We use a high-resolution N-body simulation to study the velocity bias of dark matter halos, the difference in the velocity fields of dark matter and halos, in a flat low-density cold dark matter (ΛCDM) model. The high force, 2 h-1 kpc, and mass, 109 h-1 Msolar, resolution allows dark matter halos to survive in very dense environments of groups and clusters, making it possible to use halos as galaxy tracers. We find that the velocity bias, bv,12, measured as a ratio of pairwise velocities of the halos to that of the dark matter, evolves with time and depends on scale. At high redshifts (z~5), halos generally move faster than the dark matter on almost all scales: bv,12(r)~1.2, r>0.5 h-1 Mpc. At later moments, the bias decreases and gets below unity on scales less than r~5 h-1 Mpc: bv,12(r)~(0.6-0.8) at z=0. We find that the evolution of the pairwise velocity bias follows and probably is defined by the spatial antibias of the dark matter halos at small scales. The one-point velocity bias, bv, defined as the ratio of the rms velocities of halos and dark matter, provides a more direct measure of the difference in velocities, because it is less sensitive to the spatial bias. We analyze bv in clusters of galaxies and find that halos are ``hotter'' than the dark matter: bv=1.2-1.3 for r=(0.2-0.8)rvir, where rvir is the virial radius. At larger radii, bv decreases and approaches unity at r=(1-2)rvir. We argue that dynamical friction may be responsible for this small positive velocity bias (bv>1) found in the central parts of clusters. We do not find significant systematic difference in the velocity anisotropy of halos and the dark matter. The velocity anisotropy function, β, of dark matter particles can be approximated as β(x)=0.15+2x/(x2+4), where the distance x is measured in units of the virial radius.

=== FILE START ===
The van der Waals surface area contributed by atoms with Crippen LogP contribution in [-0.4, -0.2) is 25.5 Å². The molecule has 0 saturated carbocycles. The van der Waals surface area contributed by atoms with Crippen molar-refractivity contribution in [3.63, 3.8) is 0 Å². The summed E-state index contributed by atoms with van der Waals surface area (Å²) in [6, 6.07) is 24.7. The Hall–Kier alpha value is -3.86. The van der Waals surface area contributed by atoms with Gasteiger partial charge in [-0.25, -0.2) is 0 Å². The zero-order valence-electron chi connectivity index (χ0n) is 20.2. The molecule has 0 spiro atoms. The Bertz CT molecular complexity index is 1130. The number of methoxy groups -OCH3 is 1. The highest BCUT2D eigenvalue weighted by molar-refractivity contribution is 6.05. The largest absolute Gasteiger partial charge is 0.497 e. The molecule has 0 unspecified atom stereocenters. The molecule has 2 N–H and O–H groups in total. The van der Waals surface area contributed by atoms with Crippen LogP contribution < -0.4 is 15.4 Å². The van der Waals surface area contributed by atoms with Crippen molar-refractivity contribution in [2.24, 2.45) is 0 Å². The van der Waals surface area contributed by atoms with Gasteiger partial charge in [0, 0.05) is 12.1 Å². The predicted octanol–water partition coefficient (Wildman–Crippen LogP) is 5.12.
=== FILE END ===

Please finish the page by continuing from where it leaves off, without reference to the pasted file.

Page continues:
The Astrophysical Journal
- Pub Date:
- August 2000
- Galaxies: Clusters: General;
- Cosmology: Large-Scale Structure of Universe;
- Methods: n-Body Simulations;
- 13 pages, Latex, AASTeXv5 and natbib